The Guild Starfire bug really bit when I discovered Justin Meldal-Johnsen, known mainly as the bassist for Beck (and a fantastic producer to boot). Justin achieved some of my favorite bass tones ever using a 90's Guild Starfire Reissue, made in Westerly, RI. These reissue Starfire basses came stock with Guild's proprietary humbucking pickup, which Justin made great use of on recordings such as "Paper Tiger" from the Sea Change album.
This is noteworthy because the majority of folks who use or are interested in using Starfire basses are after the sound & look of the classic Hagstrom Bi-Sonic pickup, which came stock on Starfire basses from 1966-1970 (roughly). To my knowledge, Justin is one of the only Starfire players to make extensive use of these "Guildbuckers".
I was thrilled to finally have the opportunity to sit down with a 90's reissue Starfire, after having played Starfires from the 60's, 70's, and the 2013 reissue extensively. These 90's versions are really cool. One of the most striking things you notice immediately is that the body is about half as thin as an original Starfire. This makes the bass feel a lot more "familiar"; it almost has the feel of a solidbody instrument.
The particular Starfire is rather special in many ways. In fact, it has been suggested to me that it was perhaps built for a recording artist of some import. The combination of a non-standard color (black - these were available in Cherry, Sunburst, and Natural finishes) atop a non-standard wood (Mahogany, as noted on the sticker in the soundhole) certainly makes for a convincing argument.
The heart of this bass is of course the pickups, but this one does not have those Guildbuckers, like JMJ's bass -- this one has a pair of the wily & elusive Hammon Darkstar pickups.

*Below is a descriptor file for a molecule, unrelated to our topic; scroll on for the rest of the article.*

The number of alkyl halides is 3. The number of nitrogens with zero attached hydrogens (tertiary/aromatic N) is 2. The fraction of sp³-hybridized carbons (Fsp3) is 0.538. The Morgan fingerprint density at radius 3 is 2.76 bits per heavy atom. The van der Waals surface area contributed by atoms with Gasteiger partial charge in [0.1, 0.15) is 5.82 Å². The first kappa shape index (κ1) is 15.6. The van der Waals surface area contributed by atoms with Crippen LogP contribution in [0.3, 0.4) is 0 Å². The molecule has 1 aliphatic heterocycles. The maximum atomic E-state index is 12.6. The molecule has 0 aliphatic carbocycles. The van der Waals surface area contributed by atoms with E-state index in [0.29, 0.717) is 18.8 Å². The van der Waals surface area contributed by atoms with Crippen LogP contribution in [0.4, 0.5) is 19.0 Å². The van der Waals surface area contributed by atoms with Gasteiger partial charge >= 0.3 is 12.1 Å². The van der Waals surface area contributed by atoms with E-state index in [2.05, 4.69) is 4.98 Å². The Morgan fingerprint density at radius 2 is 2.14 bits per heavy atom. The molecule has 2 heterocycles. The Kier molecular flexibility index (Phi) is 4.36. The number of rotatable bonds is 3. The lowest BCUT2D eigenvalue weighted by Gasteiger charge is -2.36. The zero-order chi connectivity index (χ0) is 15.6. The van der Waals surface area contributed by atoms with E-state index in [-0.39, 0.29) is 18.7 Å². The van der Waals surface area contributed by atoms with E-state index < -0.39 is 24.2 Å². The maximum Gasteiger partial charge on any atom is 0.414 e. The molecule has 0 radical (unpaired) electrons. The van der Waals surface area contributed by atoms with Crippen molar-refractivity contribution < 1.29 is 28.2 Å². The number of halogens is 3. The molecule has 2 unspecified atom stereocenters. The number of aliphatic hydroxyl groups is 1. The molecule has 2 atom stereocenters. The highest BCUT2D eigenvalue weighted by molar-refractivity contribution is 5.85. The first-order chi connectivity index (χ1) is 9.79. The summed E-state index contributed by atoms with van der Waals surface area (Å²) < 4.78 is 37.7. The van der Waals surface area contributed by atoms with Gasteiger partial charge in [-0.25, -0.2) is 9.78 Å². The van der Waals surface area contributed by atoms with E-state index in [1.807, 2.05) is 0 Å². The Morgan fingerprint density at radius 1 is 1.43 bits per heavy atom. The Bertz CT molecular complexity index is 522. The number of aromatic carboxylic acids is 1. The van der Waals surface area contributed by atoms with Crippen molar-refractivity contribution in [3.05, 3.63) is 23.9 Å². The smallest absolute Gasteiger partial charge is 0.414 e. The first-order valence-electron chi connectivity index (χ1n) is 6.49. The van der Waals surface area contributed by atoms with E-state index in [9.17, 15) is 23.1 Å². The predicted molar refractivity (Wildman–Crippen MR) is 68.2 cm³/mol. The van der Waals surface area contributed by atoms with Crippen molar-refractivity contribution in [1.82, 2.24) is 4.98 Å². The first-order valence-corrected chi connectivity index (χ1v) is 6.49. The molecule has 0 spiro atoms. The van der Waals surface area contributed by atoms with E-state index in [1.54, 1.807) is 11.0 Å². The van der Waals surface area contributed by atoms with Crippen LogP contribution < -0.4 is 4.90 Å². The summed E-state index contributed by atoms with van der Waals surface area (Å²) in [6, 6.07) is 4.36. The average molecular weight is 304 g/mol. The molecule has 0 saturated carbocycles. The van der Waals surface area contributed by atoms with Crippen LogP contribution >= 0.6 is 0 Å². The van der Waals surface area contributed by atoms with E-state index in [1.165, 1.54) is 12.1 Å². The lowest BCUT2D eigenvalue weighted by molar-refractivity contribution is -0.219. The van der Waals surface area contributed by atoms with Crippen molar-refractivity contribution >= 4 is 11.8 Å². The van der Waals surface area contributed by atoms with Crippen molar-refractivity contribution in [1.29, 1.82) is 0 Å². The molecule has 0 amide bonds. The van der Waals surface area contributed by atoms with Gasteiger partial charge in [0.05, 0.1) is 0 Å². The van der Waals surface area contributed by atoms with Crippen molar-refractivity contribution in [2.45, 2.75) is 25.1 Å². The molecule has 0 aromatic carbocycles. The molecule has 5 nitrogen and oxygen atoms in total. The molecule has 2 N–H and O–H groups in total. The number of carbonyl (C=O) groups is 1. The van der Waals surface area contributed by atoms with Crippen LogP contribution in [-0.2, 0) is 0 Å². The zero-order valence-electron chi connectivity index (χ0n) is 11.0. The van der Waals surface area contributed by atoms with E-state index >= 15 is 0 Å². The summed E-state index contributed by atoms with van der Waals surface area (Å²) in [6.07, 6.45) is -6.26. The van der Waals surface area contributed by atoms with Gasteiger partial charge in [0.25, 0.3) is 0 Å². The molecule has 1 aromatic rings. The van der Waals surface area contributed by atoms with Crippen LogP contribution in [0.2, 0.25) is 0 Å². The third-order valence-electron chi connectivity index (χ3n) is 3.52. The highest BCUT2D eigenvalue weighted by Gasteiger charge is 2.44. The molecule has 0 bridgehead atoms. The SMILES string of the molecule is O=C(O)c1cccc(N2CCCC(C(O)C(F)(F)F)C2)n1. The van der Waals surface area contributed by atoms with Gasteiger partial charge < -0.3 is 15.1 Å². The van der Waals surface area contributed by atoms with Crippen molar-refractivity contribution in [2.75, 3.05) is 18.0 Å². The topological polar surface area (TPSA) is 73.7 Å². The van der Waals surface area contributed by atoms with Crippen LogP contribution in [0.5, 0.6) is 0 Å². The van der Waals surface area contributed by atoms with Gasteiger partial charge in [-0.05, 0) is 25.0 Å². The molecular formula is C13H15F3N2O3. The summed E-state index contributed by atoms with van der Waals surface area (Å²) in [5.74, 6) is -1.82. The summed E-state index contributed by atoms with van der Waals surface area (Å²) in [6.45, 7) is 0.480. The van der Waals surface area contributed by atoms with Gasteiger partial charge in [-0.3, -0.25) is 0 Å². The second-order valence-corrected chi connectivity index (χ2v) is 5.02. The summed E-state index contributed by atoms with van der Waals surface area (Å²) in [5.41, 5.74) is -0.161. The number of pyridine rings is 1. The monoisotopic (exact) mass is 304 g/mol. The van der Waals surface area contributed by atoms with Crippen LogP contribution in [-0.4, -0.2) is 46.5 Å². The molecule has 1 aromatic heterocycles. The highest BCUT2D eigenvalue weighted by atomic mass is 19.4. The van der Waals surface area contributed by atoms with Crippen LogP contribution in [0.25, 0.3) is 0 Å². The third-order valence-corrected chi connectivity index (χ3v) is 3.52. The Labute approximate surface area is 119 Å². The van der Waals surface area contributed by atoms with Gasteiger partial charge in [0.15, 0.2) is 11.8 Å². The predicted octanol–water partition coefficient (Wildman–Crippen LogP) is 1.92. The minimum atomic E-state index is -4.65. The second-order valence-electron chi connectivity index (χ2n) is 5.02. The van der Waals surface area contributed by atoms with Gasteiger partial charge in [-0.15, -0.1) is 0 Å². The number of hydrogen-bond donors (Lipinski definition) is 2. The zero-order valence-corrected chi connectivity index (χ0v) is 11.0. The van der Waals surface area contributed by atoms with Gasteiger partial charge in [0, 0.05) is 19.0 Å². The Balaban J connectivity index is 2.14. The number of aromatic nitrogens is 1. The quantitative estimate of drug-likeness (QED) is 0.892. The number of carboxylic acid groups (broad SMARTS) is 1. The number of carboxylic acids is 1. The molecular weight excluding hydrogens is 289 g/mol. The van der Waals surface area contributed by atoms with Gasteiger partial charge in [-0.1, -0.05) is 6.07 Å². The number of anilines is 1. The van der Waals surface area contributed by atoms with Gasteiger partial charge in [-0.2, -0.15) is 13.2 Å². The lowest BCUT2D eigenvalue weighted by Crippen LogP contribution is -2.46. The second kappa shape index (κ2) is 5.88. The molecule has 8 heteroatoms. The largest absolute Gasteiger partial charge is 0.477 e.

Darkstar pickups were launched by Fred Hammon circa 2005, and despite being about a unique pickup as you can imagine, they became wildly popular. Before long, these large, gleaming beasts were being installed in Precision Basses, Jazz Basses, Rickenbackers, and even multi-laminate "coffee-table" basses. Hammon's creation was a more modern take on the classic Bi-Sonic pickup, wound about twice as hot as the originals for a completely unique, aggressive, yet classic sound that nothing made previously had truly captured.
For whatever reason, Hammon eventually quit making these pickups and dropped out of sight. Rumors abounded that he was simply overwhelmed by the demand, and the prices for used Darkstars skyrocketed. SIngle pickups have sold on eBay for upwards of $600, and still routinely sell in the $300-$400 range.
Recently, famed winder Curtis Novak picked up where Hammon left off and began producing his own high-quality variant of the famed Bi-Sonic, available in vintage or Darkstar (hotter) variations. Early reports on these are very favorable, though I have not hear or played one myself yet.
Being my first experience with Darkstars, there was a bit of a learning curve. These pickups are extremely sensitive to plucking hand placement and dynamics. With a light touch, they're fat and totally vintage; with a heavier-handed approach (as mine typically is), they are extremely aggressive -- occasionally to a fault. Listen to the variety in dynamics in the video below: